One of the delights of travelling in South America is the variety, quality and huge availability of tropical fruits. Some of them you know already, while others may be completely unfamiliar to most Westerners.
The closer you are to tropical climates the more you will find available at local markets. Colombia and Brazil are particularly great countries to buy fruit, but even along the rim of the Andes the warm climate is not too far away and you’ll be able to find interesting fruits there as well.
Some staple fruits will be familiar, but will simply taste great. Mangos, when in season, are phenomenal. Pineapples often taste much better and fresher. But there is more than this to try of course!
So when you go to a fruit market on your trip or order a fruit shake made, consider trying some of the following exotic fruits…
While originally from China, a lot of lychee is grown and produced in Brazil. You can get them in Europe but they’re not very common, and usually they’re canned and preserved in sugar syrup (gross!). One time in a fancy bar in London me and my friends ordered 4 lychee martinis, only to be told that “regrettably, we only have one lychee left”. This would never be a problem in South America, where there should be ample supply. Lychees have a sweet delicate taste, kind of between a pear and a grape.
2. Yellow Dragon Fruit
Southeast Asia backpackers may be very familiar with the pink variant of this fruit, which is very common in Thailand and other countries. You won’t find this type of dragon fruit very much in South America, but instead you’ll very often see the yellow version. Yellow dragon fruit is actually much sweeter and, in my opinion, much tastier! In fact, I would say it’s my personal favorite South American fruit, and I highly recommend it as a sweet (and cheap) thirst quencher.
3. Guanabana (Soursop)
This ancient Incan fruit is a little weird. Locals actually don’t eat this from the hand but use it in fruit juices only. It’s easy to understand why, as eating a Guanabana quickly gets pretty messy; you’ll probably have to wash your hands afterwards. Contrary to its English name it’s actually not sour, and tastes a bit like banana or pineapple. The texture is very fleshy and unusual making this a fun fruit to try just for the experience.
4. Sweet Granadilla (Passion Fruit)
There’s a whole family of passion fruit, and on one market in Colombia I had 6 different kinds. This particular variant is quite interesting as it has a white felt-like exterior. The way to eat this is to just open it up somewhere and suck out the jelly inside with the seeds in it. The taste is a little sour.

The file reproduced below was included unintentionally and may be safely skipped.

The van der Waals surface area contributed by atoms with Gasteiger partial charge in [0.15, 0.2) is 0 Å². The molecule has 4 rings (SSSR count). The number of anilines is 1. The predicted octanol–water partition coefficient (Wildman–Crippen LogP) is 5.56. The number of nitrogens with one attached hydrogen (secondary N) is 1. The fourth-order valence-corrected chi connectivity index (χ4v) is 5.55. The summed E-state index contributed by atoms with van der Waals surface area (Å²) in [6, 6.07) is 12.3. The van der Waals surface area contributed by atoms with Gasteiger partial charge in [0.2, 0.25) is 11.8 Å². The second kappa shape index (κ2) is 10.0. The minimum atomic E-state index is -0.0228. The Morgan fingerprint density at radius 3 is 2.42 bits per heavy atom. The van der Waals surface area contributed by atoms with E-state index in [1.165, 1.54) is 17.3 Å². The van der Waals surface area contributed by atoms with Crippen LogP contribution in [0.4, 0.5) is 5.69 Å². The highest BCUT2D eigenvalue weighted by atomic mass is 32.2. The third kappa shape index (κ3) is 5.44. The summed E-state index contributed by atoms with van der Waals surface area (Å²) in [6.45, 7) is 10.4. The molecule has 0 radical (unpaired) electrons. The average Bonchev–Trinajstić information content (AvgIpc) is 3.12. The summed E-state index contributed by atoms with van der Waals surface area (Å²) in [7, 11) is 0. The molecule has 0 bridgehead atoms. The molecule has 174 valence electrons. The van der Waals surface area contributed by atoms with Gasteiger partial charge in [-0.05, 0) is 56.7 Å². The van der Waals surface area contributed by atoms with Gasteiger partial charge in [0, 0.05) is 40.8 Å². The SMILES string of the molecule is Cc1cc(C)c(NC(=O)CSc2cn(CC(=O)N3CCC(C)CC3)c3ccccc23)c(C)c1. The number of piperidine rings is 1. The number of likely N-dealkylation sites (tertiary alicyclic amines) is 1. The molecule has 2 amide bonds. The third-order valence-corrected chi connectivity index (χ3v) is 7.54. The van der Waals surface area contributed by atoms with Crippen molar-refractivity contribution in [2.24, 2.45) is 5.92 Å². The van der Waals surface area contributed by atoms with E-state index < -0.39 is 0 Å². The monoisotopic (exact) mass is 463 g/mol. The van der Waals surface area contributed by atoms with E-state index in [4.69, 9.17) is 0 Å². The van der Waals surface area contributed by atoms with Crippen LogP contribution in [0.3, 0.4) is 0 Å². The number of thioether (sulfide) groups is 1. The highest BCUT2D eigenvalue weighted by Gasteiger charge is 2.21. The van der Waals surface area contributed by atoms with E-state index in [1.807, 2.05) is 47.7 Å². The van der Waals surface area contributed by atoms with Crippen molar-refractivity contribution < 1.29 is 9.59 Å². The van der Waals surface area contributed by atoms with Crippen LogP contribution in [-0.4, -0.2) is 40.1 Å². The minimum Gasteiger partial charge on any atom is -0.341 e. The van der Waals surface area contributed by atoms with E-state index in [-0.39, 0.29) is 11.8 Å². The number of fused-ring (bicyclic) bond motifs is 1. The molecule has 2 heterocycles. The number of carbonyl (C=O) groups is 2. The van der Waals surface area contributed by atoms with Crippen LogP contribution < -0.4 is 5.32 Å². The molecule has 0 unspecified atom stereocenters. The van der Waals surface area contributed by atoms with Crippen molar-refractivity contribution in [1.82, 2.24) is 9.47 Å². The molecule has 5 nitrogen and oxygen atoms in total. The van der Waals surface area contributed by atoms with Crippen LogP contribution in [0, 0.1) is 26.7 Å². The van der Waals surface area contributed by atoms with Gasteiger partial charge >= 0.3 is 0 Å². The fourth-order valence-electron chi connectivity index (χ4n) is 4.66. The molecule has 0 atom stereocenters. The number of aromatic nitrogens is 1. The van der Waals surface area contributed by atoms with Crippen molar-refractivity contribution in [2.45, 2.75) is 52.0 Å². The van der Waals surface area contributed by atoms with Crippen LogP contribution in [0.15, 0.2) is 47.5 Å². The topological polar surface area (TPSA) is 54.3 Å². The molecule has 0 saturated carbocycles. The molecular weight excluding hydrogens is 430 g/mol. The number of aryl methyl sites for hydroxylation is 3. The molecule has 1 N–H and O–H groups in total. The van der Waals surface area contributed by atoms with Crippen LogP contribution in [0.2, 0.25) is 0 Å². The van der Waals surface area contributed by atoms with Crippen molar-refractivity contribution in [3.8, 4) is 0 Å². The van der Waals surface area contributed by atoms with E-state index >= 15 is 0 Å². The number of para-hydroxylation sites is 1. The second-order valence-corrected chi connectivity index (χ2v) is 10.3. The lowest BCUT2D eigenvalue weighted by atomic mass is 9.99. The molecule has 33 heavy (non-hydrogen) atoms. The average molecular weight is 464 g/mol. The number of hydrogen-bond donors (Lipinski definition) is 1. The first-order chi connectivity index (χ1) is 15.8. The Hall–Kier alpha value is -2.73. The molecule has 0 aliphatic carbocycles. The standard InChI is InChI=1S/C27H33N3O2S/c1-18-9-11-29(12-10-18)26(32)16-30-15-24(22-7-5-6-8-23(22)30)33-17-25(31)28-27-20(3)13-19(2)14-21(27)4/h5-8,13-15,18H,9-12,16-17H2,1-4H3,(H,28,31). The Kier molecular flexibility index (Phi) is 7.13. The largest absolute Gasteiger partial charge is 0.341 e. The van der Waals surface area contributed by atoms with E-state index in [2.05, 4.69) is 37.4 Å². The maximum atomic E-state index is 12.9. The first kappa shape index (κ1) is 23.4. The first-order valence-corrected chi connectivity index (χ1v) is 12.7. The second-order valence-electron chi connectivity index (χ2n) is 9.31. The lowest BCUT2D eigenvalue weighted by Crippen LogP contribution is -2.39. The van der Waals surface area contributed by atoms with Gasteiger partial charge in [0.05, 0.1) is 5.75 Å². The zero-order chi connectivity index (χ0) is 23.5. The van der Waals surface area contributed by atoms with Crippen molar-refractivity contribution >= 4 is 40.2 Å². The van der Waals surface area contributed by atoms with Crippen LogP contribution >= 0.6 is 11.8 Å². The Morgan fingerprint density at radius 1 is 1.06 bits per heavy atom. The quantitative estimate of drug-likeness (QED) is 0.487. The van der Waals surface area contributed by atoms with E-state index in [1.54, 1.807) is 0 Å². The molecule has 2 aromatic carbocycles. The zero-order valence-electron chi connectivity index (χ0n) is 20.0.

The key to eating this is to cut it at the top, and inside you will find a sweet white flesh resembling garlic cloves. Scoop the cloves out with a spoon. To my mind it tastes a bit like pear, but with a stronger consistency. Mangosteens are rarely sold fresh in Western countries so take your chance when you see them.
6. Cape Gooseberry
Look for these orange berries in Colombia where they are called uchuvas or in Peru where they call them aguaymantos, as well as in many other countries in South America. They taste a bit like gooseberry and are great especially in a fruit salad!
7. West Indian Locust fruit (A.K.A. Stinky Feet)
You’ll find this one particularly in northern South America and the Carribean. It’s sort of a ‘novelty’ fruit in that it really does stink of stinky feet – maybe not so much as the durians famed in South East Asia, but a distinct odour nonetheless. The texture is quite weird, a bit dusty/fluffy like eating cotton candy. Maybe not one you’ll go back to time and again, but a fun experience.
8. Carambola (Starfruit)
This fruit is a bit of a show-off. It looks fantastic, especially when you cut it as then the star shape is especially visible. These are nice to decorate a salad with, but personally I think the taste is a bit of a let-down. It sits sort of between a proper sweet fruit and a watery bell pepper. Good but not great.
Aye caramba! The Guavasteen is a bit of a surprise. I still haven’t quite tasted any fruit like it. It’s very sweet and sort of rum-like… it reminds me a bit of desert wine or a liqueur. Another way to describe it is like apple pie, with a mint-y aftertaste. You have to try this! The texture is a bit gritty like sand. In fact, the pulp is used in some natural cosmetic products as an exfoliant.
Of course, this post only skims the surface of what’s available. Markets close to the Amazon, for instance in Manaus in Brazil, have hundreds of varieties of fruit many of which are unsuitable for export and can only be purchased there. So next time you go to a fruit market, try a few things out. For just a few dollars, you can have a memorable fruit experience!
About the Writer: Marek Bron writes about low-cost travel in South America and backpacking in South-East Asia on his blog, IndieTraveller. His latest book, Travel the World Without Worries, helps you easily plan, pack and prepare for a big backpacking trip.